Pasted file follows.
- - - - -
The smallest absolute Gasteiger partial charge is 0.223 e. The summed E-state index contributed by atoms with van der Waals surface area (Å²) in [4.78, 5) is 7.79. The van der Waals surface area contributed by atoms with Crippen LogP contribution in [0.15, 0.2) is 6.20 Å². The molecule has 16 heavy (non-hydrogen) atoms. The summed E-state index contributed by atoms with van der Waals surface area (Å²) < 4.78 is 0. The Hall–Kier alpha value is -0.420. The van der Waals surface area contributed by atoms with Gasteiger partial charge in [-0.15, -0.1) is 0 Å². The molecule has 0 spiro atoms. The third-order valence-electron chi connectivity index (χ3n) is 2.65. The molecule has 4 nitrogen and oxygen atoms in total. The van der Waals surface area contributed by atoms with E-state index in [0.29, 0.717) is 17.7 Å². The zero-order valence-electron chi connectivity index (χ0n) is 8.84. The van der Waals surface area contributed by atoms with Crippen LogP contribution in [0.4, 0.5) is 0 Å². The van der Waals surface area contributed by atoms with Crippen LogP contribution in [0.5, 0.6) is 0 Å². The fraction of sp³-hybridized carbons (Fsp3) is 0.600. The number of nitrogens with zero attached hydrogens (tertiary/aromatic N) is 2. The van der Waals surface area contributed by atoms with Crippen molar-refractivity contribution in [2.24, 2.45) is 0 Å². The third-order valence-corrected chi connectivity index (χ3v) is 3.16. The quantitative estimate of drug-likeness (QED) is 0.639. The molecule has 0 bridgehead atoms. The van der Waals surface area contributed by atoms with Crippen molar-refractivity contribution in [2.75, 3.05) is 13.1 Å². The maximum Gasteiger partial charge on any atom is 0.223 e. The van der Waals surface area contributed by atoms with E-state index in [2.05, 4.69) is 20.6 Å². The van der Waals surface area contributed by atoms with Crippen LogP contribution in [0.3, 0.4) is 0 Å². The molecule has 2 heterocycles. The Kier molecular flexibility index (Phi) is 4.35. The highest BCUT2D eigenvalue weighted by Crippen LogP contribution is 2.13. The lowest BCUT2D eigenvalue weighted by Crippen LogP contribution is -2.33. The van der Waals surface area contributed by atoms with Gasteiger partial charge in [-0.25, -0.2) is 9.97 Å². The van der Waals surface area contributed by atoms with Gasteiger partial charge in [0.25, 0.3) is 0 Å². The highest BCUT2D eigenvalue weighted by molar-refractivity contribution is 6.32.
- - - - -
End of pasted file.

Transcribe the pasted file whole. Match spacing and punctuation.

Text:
The smallest absolute Gasteiger partial charge is 0.223 e. The summed E-state index contributed by atoms with van der Waals surface area (Å²) in [4.78, 5) is 7.79. The van der Waals surface area contributed by atoms with Crippen LogP contribution in [0.15, 0.2) is 6.20 Å². The molecule has 16 heavy (non-hydrogen) atoms. The summed E-state index contributed by atoms with van der Waals surface area (Å²) < 4.78 is 0. The Hall–Kier alpha value is -0.420. The van der Waals surface area contributed by atoms with Gasteiger partial charge in [-0.15, -0.1) is 0 Å². The molecule has 0 spiro atoms. The third-order valence-electron chi connectivity index (χ3n) is 2.65. The molecule has 4 nitrogen and oxygen atoms in total. The van der Waals surface area contributed by atoms with E-state index in [0.29, 0.717) is 17.7 Å². The zero-order valence-electron chi connectivity index (χ0n) is 8.84. The van der Waals surface area contributed by atoms with Crippen LogP contribution in [0.4, 0.5) is 0 Å². The van der Waals surface area contributed by atoms with Crippen LogP contribution in [0.5, 0.6) is 0 Å². The fraction of sp³-hybridized carbons (Fsp3) is 0.600. The number of nitrogens with zero attached hydrogens (tertiary/aromatic N) is 2. The van der Waals surface area contributed by atoms with Crippen molar-refractivity contribution in [2.24, 2.45) is 0 Å². The third-order valence-corrected chi connectivity index (χ3v) is 3.16. The quantitative estimate of drug-likeness (QED) is 0.639. The molecule has 0 bridgehead atoms. The van der Waals surface area contributed by atoms with Crippen molar-refractivity contribution in [2.75, 3.05) is 13.1 Å². The maximum Gasteiger partial charge on any atom is 0.223 e. The van der Waals surface area contributed by atoms with E-state index in [2.05, 4.69) is 20.6 Å². The van der Waals surface area contributed by atoms with Crippen LogP contribution in [0.3, 0.4) is 0 Å². The molecule has 2 heterocycles. The Kier molecular flexibility index (Phi) is 4.35. The highest BCUT2D eigenvalue weighted by Crippen LogP contribution is 2.13. The lowest BCUT2D eigenvalue weighted by Crippen LogP contribution is -2.33. The van der Waals surface area contributed by atoms with Gasteiger partial charge in [-0.25, -0.2) is 9.97 Å². The van der Waals surface area contributed by atoms with Gasteiger partial charge in [0.25, 0.3) is 0 Å². The highest BCUT2D eigenvalue weighted by molar-refractivity contribution is 6.32.